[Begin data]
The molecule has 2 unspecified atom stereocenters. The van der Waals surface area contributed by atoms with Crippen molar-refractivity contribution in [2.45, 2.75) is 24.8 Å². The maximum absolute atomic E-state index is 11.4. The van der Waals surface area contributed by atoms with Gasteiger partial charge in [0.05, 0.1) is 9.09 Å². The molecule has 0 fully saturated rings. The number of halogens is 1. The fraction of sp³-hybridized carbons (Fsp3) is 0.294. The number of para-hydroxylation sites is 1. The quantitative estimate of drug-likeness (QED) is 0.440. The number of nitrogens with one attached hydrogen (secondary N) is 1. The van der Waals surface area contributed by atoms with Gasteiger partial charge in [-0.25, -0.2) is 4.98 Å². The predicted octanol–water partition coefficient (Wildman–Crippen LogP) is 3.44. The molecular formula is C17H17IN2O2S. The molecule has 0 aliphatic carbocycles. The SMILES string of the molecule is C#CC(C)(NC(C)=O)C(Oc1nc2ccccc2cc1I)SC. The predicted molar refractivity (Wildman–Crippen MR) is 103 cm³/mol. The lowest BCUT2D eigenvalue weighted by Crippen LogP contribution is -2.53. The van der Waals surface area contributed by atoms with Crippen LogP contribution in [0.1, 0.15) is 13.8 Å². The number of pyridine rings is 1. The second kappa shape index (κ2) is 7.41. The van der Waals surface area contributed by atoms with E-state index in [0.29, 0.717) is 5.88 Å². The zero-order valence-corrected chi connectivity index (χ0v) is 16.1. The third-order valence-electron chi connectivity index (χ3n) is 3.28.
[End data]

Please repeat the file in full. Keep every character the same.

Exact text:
The molecule has 2 unspecified atom stereocenters. The van der Waals surface area contributed by atoms with Crippen molar-refractivity contribution in [2.45, 2.75) is 24.8 Å². The maximum absolute atomic E-state index is 11.4. The van der Waals surface area contributed by atoms with Gasteiger partial charge in [0.05, 0.1) is 9.09 Å². The molecule has 0 fully saturated rings. The number of halogens is 1. The fraction of sp³-hybridized carbons (Fsp3) is 0.294. The number of para-hydroxylation sites is 1. The quantitative estimate of drug-likeness (QED) is 0.440. The number of nitrogens with one attached hydrogen (secondary N) is 1. The van der Waals surface area contributed by atoms with Gasteiger partial charge in [-0.25, -0.2) is 4.98 Å². The predicted octanol–water partition coefficient (Wildman–Crippen LogP) is 3.44. The molecular formula is C17H17IN2O2S. The molecule has 0 aliphatic carbocycles. The SMILES string of the molecule is C#CC(C)(NC(C)=O)C(Oc1nc2ccccc2cc1I)SC. The predicted molar refractivity (Wildman–Crippen MR) is 103 cm³/mol. The lowest BCUT2D eigenvalue weighted by Crippen LogP contribution is -2.53. The van der Waals surface area contributed by atoms with Crippen LogP contribution in [0.1, 0.15) is 13.8 Å². The number of pyridine rings is 1. The second kappa shape index (κ2) is 7.41. The van der Waals surface area contributed by atoms with E-state index in [0.29, 0.717) is 5.88 Å². The zero-order valence-corrected chi connectivity index (χ0v) is 16.1. The third-order valence-electron chi connectivity index (χ3n) is 3.28.